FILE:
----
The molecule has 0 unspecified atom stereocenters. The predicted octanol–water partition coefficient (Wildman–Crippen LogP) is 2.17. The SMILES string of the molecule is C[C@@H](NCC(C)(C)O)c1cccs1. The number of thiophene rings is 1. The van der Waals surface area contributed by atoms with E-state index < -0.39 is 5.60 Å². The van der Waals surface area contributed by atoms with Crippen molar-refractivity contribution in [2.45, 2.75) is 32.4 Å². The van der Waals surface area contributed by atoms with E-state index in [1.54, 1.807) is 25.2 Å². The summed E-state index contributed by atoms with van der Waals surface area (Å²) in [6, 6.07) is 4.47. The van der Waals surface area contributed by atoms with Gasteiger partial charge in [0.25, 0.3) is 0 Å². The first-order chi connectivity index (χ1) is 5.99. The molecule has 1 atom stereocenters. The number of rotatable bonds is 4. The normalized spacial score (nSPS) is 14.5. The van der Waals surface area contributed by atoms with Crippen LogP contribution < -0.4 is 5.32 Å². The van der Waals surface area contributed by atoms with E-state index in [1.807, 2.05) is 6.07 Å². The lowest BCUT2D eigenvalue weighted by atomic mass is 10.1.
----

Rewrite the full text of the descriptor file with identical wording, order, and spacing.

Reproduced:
The molecule has 0 unspecified atom stereocenters. The predicted octanol–water partition coefficient (Wildman–Crippen LogP) is 2.17. The SMILES string of the molecule is C[C@@H](NCC(C)(C)O)c1cccs1. The number of thiophene rings is 1. The van der Waals surface area contributed by atoms with E-state index < -0.39 is 5.60 Å². The van der Waals surface area contributed by atoms with Crippen molar-refractivity contribution in [2.45, 2.75) is 32.4 Å². The van der Waals surface area contributed by atoms with E-state index in [1.54, 1.807) is 25.2 Å². The summed E-state index contributed by atoms with van der Waals surface area (Å²) in [6, 6.07) is 4.47. The van der Waals surface area contributed by atoms with Gasteiger partial charge in [0.25, 0.3) is 0 Å². The first-order chi connectivity index (χ1) is 5.99. The molecule has 1 atom stereocenters. The number of rotatable bonds is 4. The normalized spacial score (nSPS) is 14.5. The van der Waals surface area contributed by atoms with Crippen LogP contribution < -0.4 is 5.32 Å². The van der Waals surface area contributed by atoms with E-state index in [1.807, 2.05) is 6.07 Å². The lowest BCUT2D eigenvalue weighted by atomic mass is 10.1.